As the Christmas season approaches, the inspirational sound of Handel’s magnificent oratorio, Messiah, will once again reverberate through concert halls and cathedrals around the world – including Davies Symphony Hall. This coming week, the San Francisco Symphony Chorus and the San Francisco Symphony, led by Chorus Director Ragnar Bohlin, will follow their Christmas tradition in presenting one of the best loved works in the classical repertoire.
Appearing with the Chorus are soprano Sydney Mancasola, described by Opera News as “bewitchingly full-voiced and vocally agile”, Lauren Segal – the South African-Canadian mezzo soprano rapidly making a name for herself, with her “lustrous voice” (Opera News) and “strong stage presence” (Stage Door) – tenor Brian Stucki – “whose voice soars easily in the high register” (Opera News) and bass Adam Lau, winner of the 2015 George London Award.
Handel wrote the music for Messiah in the extraordinarily short space of three to four weeks, during August and September 1741, originally intending it for performance the following Easter. The scriptural text, by English landowner and patron of the arts, Charles Jennens, was compiled from the King James Bible and the version of the Psalms as included in the Book of Common Prayer. The work is divided into three parts – the first prophesying the birth of Christ, the second glorifying his sacrifice for humankind, and the final part heralding his Resurrection.
Messiah, conducted by the composer, was premiered on April 13, 1742, at Neale’s Music Hall in Fishamble Street, Dublin, and was “rapturously received” (Messiah – The Compleat Guide).
It was initially not as enthusiastically received when it was first performed in London, though, between 1749 and 1759, but after some changes had been made, Messiah was successfully revived at Covent Garden. It became an established favorite in London during the 1750s when Handel – who was known for his generosity to orphans, retired musicians and those who were ill – started to perform the work for charity, as he had done in Dublin, setting in train an annual series of performances in London.
Handel apparently tended to revise his works ahead of each season, depending on the soloists whom he had engaged, and Messiah underwent a number of such revisions, with the result that there is no principal version of the oratorio, and it has not been possible to reconstruct the original performance, as it took place in Dublin, with any certainty. According to former SF Symphony program annotator, the late Michael Steinberg: “Most modern conductors and editors (including Ragnar Bohlin) treat the score with its variants as a sort of kit from which to build an edition of their own”.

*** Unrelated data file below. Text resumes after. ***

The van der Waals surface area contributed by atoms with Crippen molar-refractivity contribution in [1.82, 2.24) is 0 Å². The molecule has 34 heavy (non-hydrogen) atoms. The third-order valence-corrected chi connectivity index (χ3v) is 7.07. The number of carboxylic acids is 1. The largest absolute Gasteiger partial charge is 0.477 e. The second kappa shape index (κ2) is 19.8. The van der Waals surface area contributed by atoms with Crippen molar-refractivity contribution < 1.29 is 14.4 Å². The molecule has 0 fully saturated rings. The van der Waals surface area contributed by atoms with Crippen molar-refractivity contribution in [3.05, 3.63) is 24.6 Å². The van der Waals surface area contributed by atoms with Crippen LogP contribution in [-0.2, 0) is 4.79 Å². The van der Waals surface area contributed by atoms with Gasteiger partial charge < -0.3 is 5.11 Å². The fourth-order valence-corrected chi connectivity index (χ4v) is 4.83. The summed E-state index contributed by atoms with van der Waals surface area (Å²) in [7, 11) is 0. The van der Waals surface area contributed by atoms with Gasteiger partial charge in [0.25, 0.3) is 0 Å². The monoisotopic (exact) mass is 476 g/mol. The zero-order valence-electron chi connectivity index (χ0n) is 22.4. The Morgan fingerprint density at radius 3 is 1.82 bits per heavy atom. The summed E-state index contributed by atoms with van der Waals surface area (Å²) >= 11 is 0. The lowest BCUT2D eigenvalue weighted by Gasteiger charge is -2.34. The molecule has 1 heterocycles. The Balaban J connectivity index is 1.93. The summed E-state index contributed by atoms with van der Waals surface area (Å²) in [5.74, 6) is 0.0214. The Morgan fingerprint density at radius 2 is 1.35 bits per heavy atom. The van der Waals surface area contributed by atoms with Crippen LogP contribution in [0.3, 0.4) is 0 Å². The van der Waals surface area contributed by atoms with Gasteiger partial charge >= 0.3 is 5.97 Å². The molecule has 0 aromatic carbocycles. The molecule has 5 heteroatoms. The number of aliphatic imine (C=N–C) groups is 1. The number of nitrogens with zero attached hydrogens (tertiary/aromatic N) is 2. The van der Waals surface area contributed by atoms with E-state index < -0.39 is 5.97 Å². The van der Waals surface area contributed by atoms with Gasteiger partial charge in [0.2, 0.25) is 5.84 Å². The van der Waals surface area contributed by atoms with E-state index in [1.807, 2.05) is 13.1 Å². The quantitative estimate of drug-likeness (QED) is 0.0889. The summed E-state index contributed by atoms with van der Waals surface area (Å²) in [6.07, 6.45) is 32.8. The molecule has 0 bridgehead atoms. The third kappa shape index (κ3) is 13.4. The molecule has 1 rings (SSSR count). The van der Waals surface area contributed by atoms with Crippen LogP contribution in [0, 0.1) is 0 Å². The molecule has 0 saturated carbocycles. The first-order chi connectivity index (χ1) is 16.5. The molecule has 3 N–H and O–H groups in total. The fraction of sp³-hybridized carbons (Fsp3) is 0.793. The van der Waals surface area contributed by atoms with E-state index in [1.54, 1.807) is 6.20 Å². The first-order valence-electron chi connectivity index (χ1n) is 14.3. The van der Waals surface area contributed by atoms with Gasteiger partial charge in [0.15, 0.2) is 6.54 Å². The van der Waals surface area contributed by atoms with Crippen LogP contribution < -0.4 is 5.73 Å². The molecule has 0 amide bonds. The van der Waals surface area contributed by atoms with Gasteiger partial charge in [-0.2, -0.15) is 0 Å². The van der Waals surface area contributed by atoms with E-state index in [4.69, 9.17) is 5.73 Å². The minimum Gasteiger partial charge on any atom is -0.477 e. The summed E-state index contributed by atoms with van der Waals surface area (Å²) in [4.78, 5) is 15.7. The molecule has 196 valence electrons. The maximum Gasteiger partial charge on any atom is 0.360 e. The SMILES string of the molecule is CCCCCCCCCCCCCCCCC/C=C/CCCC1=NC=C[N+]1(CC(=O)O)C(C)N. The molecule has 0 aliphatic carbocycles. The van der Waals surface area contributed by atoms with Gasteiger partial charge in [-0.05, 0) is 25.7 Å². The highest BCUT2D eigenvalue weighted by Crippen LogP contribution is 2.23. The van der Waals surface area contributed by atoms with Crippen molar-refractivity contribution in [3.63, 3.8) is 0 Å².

It doesn’t seem to be clear at which point performances of Messiah became a Christmas, as opposed to an Easter, tradition. Laurence Cummings, director of the London Handel Orchestra, is quoted as saying: “There is so much fine Easter music – Bach’s St. Matthew Passion, most especially – and so little great sacral music written for Christmas. But the whole first part of Messiah is about the birth of Christ.” By the early part of the 19th century, though, performances of Messiah were becoming more of a Christmas tradition in the United States than they were in Britain.
Grammy Award-winning conductor Ragnar Bohlin has been director of the San Francisco Symphony Chorus since 2007, and has prepared choruses for some of the world’s leading conductors – including Michael Tilson Thomas, Herbert Blomstedt, Valery Gergiev, Esa-Pekka Salonen and Alan Gilbert. He has also conducted works for choir and orchestra for the Edmonton, Sao Paulo, Malmö and Stavanger symphonies, and is the founding Artistic Director of the professional chamber choir Cappella SF.
The San Francisco Symphony Chorus was established in 1973, at the request of Seiji Ozawa, at that time Music Director of the San Francisco Symphony, and the ensemble has an enviable reputation, having received a total of eight Grammy Awards. Included in these are three for Best Performance of a Choral Work (for Orff ’s Carmina burana, Brahms’s German Requiem, and Mahler’s Symphony No 8), and awards for Best Classical Album – for a collection of the music of Stravinsky, for Mahler’s Symphony No 3 and for his Symphony No 8.
The Chorus has also had its moments of glory in the world of films – having sung on the soundtrack of the Oscar-winning film, Amadeus, been heard in Godfather III, The Unbearable Lightness of Being, and on the DVD release of the Emmy Award-winning performance of Sweeney Todd with the San Francisco Symphony.
Ragnar Bohlin leads the San Francisco Symphony and Chorus in performances of Handel’s Messiah at Davies Symphony Hall on December 17 to 19. For more information, and tickets, visit the San Francisco Symphony website.
The Glorious History of Handel’s Messiah by Jonathan Kandell – Smithsonian Magazine
Messiah – The Compleat Guide with references from Messiah: The Complete Work – Ruth Smith, henrickson.com 2009
The late Michael Steinberg – former program annotator for the San Francisco Symphony